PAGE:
Rookie quarterback gets his chance Thursday as Seattle's three-day minicamp concludes with lots of questions about the position.
RENTON — Russell Wilson was in the closer’s role Thursday.
The rookie quarterback worked with the Seahawks’ first-unit offense on the final day of a mandatory minicamp. He was also the last player off the field after that final practice.
“I always try to stay after practice,” Wilson said. “Twenty-five more throws, 30 more throws, just to really focus on the throws that I think I either missed that day or things that I can always work on.”
That’s just one way the rookie is readying himself for his first season in the NFL, and a glimpse of how he has played himself into the competition to become Seattle’s starting quarterback in 2012.
- Students seeking sugar daddies for tuition, rent
- Seattle-based seafood company shuts down
- UW receiver Isaiah Renfro opens up about depression, announces he's leaving team
- What's the top spelling 'mistake' in Washington state? The answer could make you sick
- Dead whale found on bow of cruise ship in Alaska
Most Read Stories
This week’s mandatory minicamp provided a glimpse of what that competition will be like, the players alternating days with the first-unit offense. Tarvaris Jackson was first up, getting the bulk of those snaps Tuesday. Then came free-agent addition Matt Flynn on Wednesday. And it was Wilson’s turn Thursday.
“It’s worked out OK to give them an even shot,” coach Pete Carroll said. “That’s the point … to really make it as evenly competitive as they possibly can.”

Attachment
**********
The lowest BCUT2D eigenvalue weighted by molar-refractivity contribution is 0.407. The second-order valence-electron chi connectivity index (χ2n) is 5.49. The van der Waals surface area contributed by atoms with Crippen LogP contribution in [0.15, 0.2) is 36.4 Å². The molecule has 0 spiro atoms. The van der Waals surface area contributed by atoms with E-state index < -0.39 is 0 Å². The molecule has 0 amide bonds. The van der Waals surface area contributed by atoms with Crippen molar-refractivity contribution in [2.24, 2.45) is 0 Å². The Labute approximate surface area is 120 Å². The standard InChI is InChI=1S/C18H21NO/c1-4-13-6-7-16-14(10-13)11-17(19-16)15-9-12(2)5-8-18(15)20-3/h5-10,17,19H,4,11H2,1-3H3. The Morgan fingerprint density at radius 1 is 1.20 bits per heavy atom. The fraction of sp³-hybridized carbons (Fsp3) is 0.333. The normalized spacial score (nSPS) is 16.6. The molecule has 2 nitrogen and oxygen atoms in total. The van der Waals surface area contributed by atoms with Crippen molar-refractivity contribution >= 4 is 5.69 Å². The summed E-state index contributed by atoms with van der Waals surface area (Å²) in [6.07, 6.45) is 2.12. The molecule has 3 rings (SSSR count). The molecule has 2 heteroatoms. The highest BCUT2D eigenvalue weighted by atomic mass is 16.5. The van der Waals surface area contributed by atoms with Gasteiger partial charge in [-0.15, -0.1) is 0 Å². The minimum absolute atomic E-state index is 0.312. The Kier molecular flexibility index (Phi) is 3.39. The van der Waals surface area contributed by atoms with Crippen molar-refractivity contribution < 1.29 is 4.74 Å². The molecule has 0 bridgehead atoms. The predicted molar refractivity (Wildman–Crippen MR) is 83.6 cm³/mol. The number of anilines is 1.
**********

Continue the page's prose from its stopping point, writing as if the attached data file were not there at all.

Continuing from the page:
Carroll wasn’t dropping any hints or clues about who’s ahead in the competition. He certainly wasn’t interested in the suggestion that the team provide a leaderboard to show just where Flynn, Wilson and Jackson stood.
“You’re just going to have to suck it up and wait,” Carroll said.
How long? Carroll won’t put a timetable on it, and as the Seahawks concluded their offseason workouts Thursday, the question at quarterback is no clearer now than it was a month ago.
“It’s going to take us until we start playing games to where we’ll see something happen,” Carroll said. “At this point they’re doing everything they can do with the opportunities, and they look good.”
So how are the players themselves handling the uncertainty?
“I’ve been there, and the first thing you learn is you can’t control what they do,” Flynn said, referring to the coaches. “You can only control what you do. You’ve got to try to compete against yourself the day before. I’ve got to be better today than I was yesterday.”
Fixating on the performance of the other guys certainly isn’t going to help.
“There’s a lot of traps you can fall into when you do a competition for anybody at any position,” Flynn said.
“One trap is you go out there and you see someone complete a deep pass and you go, ‘All right, next play I’ve got to throw deep,’ ” Flynn said. “You’ve got to come back, if it’s not open, take the check down and keep rolling.”
Jackson’s not new to this game, either.
“I’ve been around long enough to know how things go,” Jackson said. “I’m just coming out, competing every day and just trying to do my best and let the coaches make a decision on what they feel is best for the team.”
Then there’s Wilson, the rookie from Wisconsin. The Seahawks chose him in the third round of the draft, No. 75 overall, which is their highest pick used on a quarterback since 1999.
On Thursday, he was the last of the three candidates to take a turn with the first-unit offense, setting the stage for the most compelling competition of Seattle’s training camp.
“We’ll stay with the same format going into camp,” Carroll said. “I don’t think that will change. T-Jack will go first and away we go. But other than that, let the games begin. We’ll be really excited to see what happens.”
• LB Brian Banks concluded his tryout with the Seahawks, and he’ll head next to San Francisco to work out with the 49ers. Carroll said Banks exceeded expectations for the tryout.
Danny O’Neil: 206-464-2364 or firstname.lastname@example.org.
On Twitter @dannyoneil